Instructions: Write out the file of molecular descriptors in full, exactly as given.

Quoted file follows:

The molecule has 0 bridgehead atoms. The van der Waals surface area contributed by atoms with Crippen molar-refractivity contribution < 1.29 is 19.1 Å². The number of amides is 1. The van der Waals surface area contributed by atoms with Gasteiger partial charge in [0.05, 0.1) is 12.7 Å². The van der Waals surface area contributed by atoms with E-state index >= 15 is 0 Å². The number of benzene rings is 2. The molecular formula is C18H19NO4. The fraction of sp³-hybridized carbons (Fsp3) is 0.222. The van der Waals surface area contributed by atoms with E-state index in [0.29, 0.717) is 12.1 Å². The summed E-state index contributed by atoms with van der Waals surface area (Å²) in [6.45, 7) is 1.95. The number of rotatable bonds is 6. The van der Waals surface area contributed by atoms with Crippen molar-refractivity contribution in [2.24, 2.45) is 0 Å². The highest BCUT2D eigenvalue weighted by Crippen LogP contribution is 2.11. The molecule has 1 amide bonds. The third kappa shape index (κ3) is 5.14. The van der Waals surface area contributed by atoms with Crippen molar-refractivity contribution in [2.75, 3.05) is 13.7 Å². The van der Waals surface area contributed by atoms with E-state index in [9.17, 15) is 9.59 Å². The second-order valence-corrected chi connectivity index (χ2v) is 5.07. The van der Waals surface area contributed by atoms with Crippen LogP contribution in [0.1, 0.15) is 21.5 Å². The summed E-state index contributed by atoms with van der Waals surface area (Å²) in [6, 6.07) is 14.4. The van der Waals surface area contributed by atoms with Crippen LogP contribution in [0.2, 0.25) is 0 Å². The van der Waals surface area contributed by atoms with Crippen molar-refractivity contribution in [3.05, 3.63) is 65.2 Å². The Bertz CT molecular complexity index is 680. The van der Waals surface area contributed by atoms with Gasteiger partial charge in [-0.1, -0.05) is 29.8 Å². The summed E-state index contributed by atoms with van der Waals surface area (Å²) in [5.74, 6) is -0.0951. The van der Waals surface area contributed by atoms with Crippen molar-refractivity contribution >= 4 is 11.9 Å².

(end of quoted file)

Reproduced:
The molecule has 0 bridgehead atoms. The van der Waals surface area contributed by atoms with Crippen molar-refractivity contribution < 1.29 is 19.1 Å². The number of amides is 1. The van der Waals surface area contributed by atoms with Gasteiger partial charge in [0.05, 0.1) is 12.7 Å². The van der Waals surface area contributed by atoms with E-state index >= 15 is 0 Å². The number of benzene rings is 2. The molecular formula is C18H19NO4. The fraction of sp³-hybridized carbons (Fsp3) is 0.222. The van der Waals surface area contributed by atoms with E-state index in [0.29, 0.717) is 12.1 Å². The summed E-state index contributed by atoms with van der Waals surface area (Å²) in [6.45, 7) is 1.95. The number of rotatable bonds is 6. The van der Waals surface area contributed by atoms with Crippen molar-refractivity contribution in [2.24, 2.45) is 0 Å². The highest BCUT2D eigenvalue weighted by Crippen LogP contribution is 2.11. The molecule has 1 amide bonds. The third kappa shape index (κ3) is 5.14. The van der Waals surface area contributed by atoms with Crippen molar-refractivity contribution in [2.75, 3.05) is 13.7 Å². The van der Waals surface area contributed by atoms with E-state index in [9.17, 15) is 9.59 Å². The second-order valence-corrected chi connectivity index (χ2v) is 5.07. The van der Waals surface area contributed by atoms with Crippen LogP contribution in [0.1, 0.15) is 21.5 Å². The summed E-state index contributed by atoms with van der Waals surface area (Å²) in [6, 6.07) is 14.4. The van der Waals surface area contributed by atoms with Crippen LogP contribution in [0.2, 0.25) is 0 Å². The van der Waals surface area contributed by atoms with Crippen molar-refractivity contribution in [3.05, 3.63) is 65.2 Å². The Bertz CT molecular complexity index is 680. The van der Waals surface area contributed by atoms with Gasteiger partial charge in [-0.1, -0.05) is 29.8 Å². The summed E-state index contributed by atoms with van der Waals surface area (Å²) in [5.74, 6) is -0.0951. The van der Waals surface area contributed by atoms with Crippen molar-refractivity contribution >= 4 is 11.9 Å².